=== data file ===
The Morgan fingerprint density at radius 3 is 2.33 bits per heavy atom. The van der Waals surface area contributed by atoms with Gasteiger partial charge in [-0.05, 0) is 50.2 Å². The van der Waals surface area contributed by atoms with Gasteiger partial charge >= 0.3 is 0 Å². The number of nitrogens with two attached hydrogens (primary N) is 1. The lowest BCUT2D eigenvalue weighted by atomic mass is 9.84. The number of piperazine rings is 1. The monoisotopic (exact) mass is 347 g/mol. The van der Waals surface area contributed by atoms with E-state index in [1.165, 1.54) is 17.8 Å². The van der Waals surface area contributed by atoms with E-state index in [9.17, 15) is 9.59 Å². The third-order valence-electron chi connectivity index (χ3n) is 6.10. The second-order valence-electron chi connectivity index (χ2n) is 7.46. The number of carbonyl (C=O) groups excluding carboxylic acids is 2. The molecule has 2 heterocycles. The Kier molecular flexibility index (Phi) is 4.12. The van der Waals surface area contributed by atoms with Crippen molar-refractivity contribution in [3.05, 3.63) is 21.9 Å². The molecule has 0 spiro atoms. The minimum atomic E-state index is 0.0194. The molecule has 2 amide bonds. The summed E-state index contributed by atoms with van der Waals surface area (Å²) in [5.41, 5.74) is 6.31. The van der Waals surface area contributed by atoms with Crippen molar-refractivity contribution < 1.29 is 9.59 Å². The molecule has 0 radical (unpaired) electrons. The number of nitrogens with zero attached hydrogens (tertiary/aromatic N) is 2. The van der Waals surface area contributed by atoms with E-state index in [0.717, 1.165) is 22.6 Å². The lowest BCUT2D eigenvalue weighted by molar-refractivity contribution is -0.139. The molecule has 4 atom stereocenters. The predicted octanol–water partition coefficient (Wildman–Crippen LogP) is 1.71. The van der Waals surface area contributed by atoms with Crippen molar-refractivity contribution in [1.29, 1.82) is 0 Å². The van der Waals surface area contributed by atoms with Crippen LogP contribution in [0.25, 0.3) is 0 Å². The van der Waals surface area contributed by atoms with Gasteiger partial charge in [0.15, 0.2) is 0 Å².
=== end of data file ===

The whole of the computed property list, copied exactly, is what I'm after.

The Morgan fingerprint density at radius 3 is 2.33 bits per heavy atom. The van der Waals surface area contributed by atoms with Gasteiger partial charge in [-0.05, 0) is 50.2 Å². The van der Waals surface area contributed by atoms with Gasteiger partial charge >= 0.3 is 0 Å². The number of nitrogens with two attached hydrogens (primary N) is 1. The lowest BCUT2D eigenvalue weighted by atomic mass is 9.84. The number of piperazine rings is 1. The monoisotopic (exact) mass is 347 g/mol. The van der Waals surface area contributed by atoms with E-state index in [1.165, 1.54) is 17.8 Å². The van der Waals surface area contributed by atoms with E-state index in [9.17, 15) is 9.59 Å². The third-order valence-electron chi connectivity index (χ3n) is 6.10. The second-order valence-electron chi connectivity index (χ2n) is 7.46. The number of carbonyl (C=O) groups excluding carboxylic acids is 2. The molecule has 2 heterocycles. The Kier molecular flexibility index (Phi) is 4.12. The van der Waals surface area contributed by atoms with Crippen molar-refractivity contribution in [3.05, 3.63) is 21.9 Å². The molecule has 0 spiro atoms. The minimum atomic E-state index is 0.0194. The molecule has 2 amide bonds. The summed E-state index contributed by atoms with van der Waals surface area (Å²) in [5.41, 5.74) is 6.31. The van der Waals surface area contributed by atoms with Crippen molar-refractivity contribution < 1.29 is 9.59 Å². The molecule has 0 radical (unpaired) electrons. The number of nitrogens with zero attached hydrogens (tertiary/aromatic N) is 2. The van der Waals surface area contributed by atoms with E-state index in [0.717, 1.165) is 22.6 Å². The lowest BCUT2D eigenvalue weighted by molar-refractivity contribution is -0.139. The molecule has 4 atom stereocenters. The predicted octanol–water partition coefficient (Wildman–Crippen LogP) is 1.71. The van der Waals surface area contributed by atoms with Crippen molar-refractivity contribution in [1.29, 1.82) is 0 Å². The van der Waals surface area contributed by atoms with Crippen LogP contribution in [0.25, 0.3) is 0 Å². The van der Waals surface area contributed by atoms with Gasteiger partial charge in [0.15, 0.2) is 0 Å².